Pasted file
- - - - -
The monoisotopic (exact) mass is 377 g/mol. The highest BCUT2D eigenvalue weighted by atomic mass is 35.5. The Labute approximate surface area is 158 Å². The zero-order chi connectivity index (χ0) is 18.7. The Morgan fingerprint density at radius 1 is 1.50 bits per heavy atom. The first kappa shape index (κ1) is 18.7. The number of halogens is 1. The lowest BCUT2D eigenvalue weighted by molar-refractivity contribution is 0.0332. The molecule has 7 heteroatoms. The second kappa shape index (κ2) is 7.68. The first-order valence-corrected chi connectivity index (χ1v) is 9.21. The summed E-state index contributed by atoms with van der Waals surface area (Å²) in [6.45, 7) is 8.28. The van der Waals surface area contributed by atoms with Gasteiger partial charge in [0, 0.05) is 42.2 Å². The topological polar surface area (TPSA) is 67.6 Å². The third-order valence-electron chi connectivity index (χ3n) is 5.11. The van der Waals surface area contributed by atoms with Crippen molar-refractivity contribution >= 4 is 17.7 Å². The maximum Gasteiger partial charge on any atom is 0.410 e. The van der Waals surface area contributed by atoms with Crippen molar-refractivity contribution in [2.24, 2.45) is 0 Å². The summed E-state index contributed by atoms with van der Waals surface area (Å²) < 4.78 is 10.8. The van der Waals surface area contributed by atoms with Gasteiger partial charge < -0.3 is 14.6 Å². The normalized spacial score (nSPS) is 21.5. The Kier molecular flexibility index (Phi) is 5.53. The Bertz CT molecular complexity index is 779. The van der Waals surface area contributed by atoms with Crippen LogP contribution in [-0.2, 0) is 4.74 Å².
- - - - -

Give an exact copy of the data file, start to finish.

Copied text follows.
The monoisotopic (exact) mass is 377 g/mol. The highest BCUT2D eigenvalue weighted by atomic mass is 35.5. The Labute approximate surface area is 158 Å². The zero-order chi connectivity index (χ0) is 18.7. The Morgan fingerprint density at radius 1 is 1.50 bits per heavy atom. The first kappa shape index (κ1) is 18.7. The number of halogens is 1. The lowest BCUT2D eigenvalue weighted by molar-refractivity contribution is 0.0332. The molecule has 7 heteroatoms. The second kappa shape index (κ2) is 7.68. The first-order valence-corrected chi connectivity index (χ1v) is 9.21. The summed E-state index contributed by atoms with van der Waals surface area (Å²) in [6.45, 7) is 8.28. The van der Waals surface area contributed by atoms with Gasteiger partial charge in [0, 0.05) is 42.2 Å². The topological polar surface area (TPSA) is 67.6 Å². The third-order valence-electron chi connectivity index (χ3n) is 5.11. The van der Waals surface area contributed by atoms with Crippen molar-refractivity contribution >= 4 is 17.7 Å². The maximum Gasteiger partial charge on any atom is 0.410 e. The van der Waals surface area contributed by atoms with Crippen molar-refractivity contribution in [2.24, 2.45) is 0 Å². The summed E-state index contributed by atoms with van der Waals surface area (Å²) < 4.78 is 10.8. The van der Waals surface area contributed by atoms with Gasteiger partial charge < -0.3 is 14.6 Å². The normalized spacial score (nSPS) is 21.5. The Kier molecular flexibility index (Phi) is 5.53. The Bertz CT molecular complexity index is 779. The van der Waals surface area contributed by atoms with Crippen LogP contribution in [-0.2, 0) is 4.74 Å².